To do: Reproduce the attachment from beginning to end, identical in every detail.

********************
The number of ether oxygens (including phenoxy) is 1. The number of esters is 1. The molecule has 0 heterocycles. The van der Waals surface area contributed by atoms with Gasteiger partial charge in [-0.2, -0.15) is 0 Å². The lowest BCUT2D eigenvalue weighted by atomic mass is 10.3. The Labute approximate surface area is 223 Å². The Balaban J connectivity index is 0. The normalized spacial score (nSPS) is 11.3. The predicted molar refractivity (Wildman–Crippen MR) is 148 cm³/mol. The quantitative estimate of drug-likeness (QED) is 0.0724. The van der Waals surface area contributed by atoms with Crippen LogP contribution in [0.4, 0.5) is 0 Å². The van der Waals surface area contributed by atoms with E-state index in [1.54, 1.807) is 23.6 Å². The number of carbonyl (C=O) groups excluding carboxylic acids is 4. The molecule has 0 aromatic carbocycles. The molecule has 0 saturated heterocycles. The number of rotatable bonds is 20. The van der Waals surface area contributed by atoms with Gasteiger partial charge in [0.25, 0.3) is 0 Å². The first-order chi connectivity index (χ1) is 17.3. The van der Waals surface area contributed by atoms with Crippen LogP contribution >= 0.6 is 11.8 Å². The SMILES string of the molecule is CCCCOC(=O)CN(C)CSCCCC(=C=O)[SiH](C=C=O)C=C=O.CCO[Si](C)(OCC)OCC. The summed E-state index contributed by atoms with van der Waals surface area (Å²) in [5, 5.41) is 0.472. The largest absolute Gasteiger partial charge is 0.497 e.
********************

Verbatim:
The number of ether oxygens (including phenoxy) is 1. The number of esters is 1. The molecule has 0 heterocycles. The van der Waals surface area contributed by atoms with Gasteiger partial charge in [-0.2, -0.15) is 0 Å². The lowest BCUT2D eigenvalue weighted by atomic mass is 10.3. The Labute approximate surface area is 223 Å². The Balaban J connectivity index is 0. The normalized spacial score (nSPS) is 11.3. The predicted molar refractivity (Wildman–Crippen MR) is 148 cm³/mol. The quantitative estimate of drug-likeness (QED) is 0.0724. The van der Waals surface area contributed by atoms with Crippen LogP contribution in [0.4, 0.5) is 0 Å². The van der Waals surface area contributed by atoms with E-state index in [1.54, 1.807) is 23.6 Å². The number of carbonyl (C=O) groups excluding carboxylic acids is 4. The molecule has 0 aromatic carbocycles. The molecule has 0 saturated heterocycles. The number of rotatable bonds is 20. The van der Waals surface area contributed by atoms with Gasteiger partial charge in [0.25, 0.3) is 0 Å². The first-order chi connectivity index (χ1) is 17.3. The van der Waals surface area contributed by atoms with Crippen LogP contribution >= 0.6 is 11.8 Å². The SMILES string of the molecule is CCCCOC(=O)CN(C)CSCCCC(=C=O)[SiH](C=C=O)C=C=O.CCO[Si](C)(OCC)OCC. The summed E-state index contributed by atoms with van der Waals surface area (Å²) in [5, 5.41) is 0.472. The largest absolute Gasteiger partial charge is 0.497 e.